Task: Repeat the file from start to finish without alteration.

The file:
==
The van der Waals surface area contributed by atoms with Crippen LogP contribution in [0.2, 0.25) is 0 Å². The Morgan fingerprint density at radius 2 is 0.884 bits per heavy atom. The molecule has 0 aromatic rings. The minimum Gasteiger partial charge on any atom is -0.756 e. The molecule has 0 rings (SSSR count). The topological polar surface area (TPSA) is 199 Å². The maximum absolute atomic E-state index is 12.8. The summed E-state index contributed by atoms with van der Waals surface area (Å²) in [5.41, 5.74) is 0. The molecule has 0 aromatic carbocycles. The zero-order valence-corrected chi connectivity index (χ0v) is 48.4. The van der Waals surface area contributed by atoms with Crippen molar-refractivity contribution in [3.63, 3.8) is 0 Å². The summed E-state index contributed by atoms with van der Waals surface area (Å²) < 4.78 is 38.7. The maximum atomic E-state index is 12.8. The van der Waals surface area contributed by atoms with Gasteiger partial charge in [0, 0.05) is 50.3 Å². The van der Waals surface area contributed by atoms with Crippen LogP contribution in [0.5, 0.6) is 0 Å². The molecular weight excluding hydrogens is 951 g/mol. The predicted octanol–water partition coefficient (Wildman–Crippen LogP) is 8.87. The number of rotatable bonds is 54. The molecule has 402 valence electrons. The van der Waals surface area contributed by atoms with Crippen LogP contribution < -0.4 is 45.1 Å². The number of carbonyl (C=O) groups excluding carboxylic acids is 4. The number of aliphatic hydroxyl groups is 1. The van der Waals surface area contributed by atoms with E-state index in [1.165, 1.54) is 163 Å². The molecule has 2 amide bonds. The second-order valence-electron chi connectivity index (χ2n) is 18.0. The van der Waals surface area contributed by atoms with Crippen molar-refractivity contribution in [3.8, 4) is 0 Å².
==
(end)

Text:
The van der Waals surface area contributed by atoms with Crippen LogP contribution in [0.2, 0.25) is 0 Å². The Morgan fingerprint density at radius 2 is 0.884 bits per heavy atom. The molecule has 0 aromatic rings. The minimum Gasteiger partial charge on any atom is -0.756 e. The molecule has 0 rings (SSSR count). The topological polar surface area (TPSA) is 199 Å². The maximum absolute atomic E-state index is 12.8. The summed E-state index contributed by atoms with van der Waals surface area (Å²) in [5.41, 5.74) is 0. The molecule has 0 aromatic carbocycles. The zero-order valence-corrected chi connectivity index (χ0v) is 48.4. The van der Waals surface area contributed by atoms with Crippen molar-refractivity contribution in [3.63, 3.8) is 0 Å². The summed E-state index contributed by atoms with van der Waals surface area (Å²) < 4.78 is 38.7. The maximum atomic E-state index is 12.8. The van der Waals surface area contributed by atoms with Gasteiger partial charge in [0, 0.05) is 50.3 Å². The van der Waals surface area contributed by atoms with Crippen LogP contribution in [0.5, 0.6) is 0 Å². The molecular weight excluding hydrogens is 951 g/mol. The predicted octanol–water partition coefficient (Wildman–Crippen LogP) is 8.87. The number of rotatable bonds is 54. The molecule has 402 valence electrons. The van der Waals surface area contributed by atoms with Crippen LogP contribution < -0.4 is 45.1 Å². The number of carbonyl (C=O) groups excluding carboxylic acids is 4. The number of aliphatic hydroxyl groups is 1. The van der Waals surface area contributed by atoms with E-state index in [1.165, 1.54) is 163 Å². The molecule has 2 amide bonds. The second-order valence-electron chi connectivity index (χ2n) is 18.0. The van der Waals surface area contributed by atoms with Crippen molar-refractivity contribution in [3.8, 4) is 0 Å².